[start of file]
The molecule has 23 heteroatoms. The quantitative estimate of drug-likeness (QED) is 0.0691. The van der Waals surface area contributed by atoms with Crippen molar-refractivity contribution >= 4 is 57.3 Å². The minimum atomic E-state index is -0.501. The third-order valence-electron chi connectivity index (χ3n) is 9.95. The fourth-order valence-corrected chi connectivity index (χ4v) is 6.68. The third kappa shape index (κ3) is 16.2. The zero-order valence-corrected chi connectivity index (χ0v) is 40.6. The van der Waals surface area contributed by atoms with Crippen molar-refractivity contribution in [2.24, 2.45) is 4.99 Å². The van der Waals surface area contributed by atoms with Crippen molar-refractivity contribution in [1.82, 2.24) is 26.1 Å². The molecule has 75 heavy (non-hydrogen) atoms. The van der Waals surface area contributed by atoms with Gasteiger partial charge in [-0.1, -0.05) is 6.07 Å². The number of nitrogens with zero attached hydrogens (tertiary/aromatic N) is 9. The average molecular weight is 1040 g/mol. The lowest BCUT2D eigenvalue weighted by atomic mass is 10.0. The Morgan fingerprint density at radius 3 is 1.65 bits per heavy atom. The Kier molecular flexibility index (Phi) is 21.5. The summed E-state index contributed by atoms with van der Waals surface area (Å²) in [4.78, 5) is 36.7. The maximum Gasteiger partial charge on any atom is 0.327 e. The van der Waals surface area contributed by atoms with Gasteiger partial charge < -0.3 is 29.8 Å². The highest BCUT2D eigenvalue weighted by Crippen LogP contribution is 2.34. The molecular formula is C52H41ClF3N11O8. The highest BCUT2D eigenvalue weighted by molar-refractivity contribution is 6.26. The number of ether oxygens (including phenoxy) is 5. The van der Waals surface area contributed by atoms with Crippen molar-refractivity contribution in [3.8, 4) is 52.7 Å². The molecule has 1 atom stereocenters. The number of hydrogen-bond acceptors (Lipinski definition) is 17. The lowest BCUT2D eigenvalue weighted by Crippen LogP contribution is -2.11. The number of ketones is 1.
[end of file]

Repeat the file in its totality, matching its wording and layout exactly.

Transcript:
The molecule has 23 heteroatoms. The quantitative estimate of drug-likeness (QED) is 0.0691. The van der Waals surface area contributed by atoms with Crippen molar-refractivity contribution >= 4 is 57.3 Å². The minimum atomic E-state index is -0.501. The third-order valence-electron chi connectivity index (χ3n) is 9.95. The fourth-order valence-corrected chi connectivity index (χ4v) is 6.68. The third kappa shape index (κ3) is 16.2. The zero-order valence-corrected chi connectivity index (χ0v) is 40.6. The van der Waals surface area contributed by atoms with Crippen molar-refractivity contribution in [2.24, 2.45) is 4.99 Å². The van der Waals surface area contributed by atoms with Crippen molar-refractivity contribution in [1.82, 2.24) is 26.1 Å². The molecule has 75 heavy (non-hydrogen) atoms. The van der Waals surface area contributed by atoms with Gasteiger partial charge in [-0.1, -0.05) is 6.07 Å². The number of nitrogens with zero attached hydrogens (tertiary/aromatic N) is 9. The average molecular weight is 1040 g/mol. The lowest BCUT2D eigenvalue weighted by atomic mass is 10.0. The Morgan fingerprint density at radius 3 is 1.65 bits per heavy atom. The Kier molecular flexibility index (Phi) is 21.5. The summed E-state index contributed by atoms with van der Waals surface area (Å²) in [4.78, 5) is 36.7. The maximum Gasteiger partial charge on any atom is 0.327 e. The van der Waals surface area contributed by atoms with Gasteiger partial charge < -0.3 is 29.8 Å². The highest BCUT2D eigenvalue weighted by Crippen LogP contribution is 2.34. The molecular formula is C52H41ClF3N11O8. The highest BCUT2D eigenvalue weighted by molar-refractivity contribution is 6.26. The number of ether oxygens (including phenoxy) is 5. The van der Waals surface area contributed by atoms with Crippen molar-refractivity contribution in [3.8, 4) is 52.7 Å². The molecule has 1 atom stereocenters. The number of hydrogen-bond acceptors (Lipinski definition) is 17. The lowest BCUT2D eigenvalue weighted by Crippen LogP contribution is -2.11. The number of ketones is 1.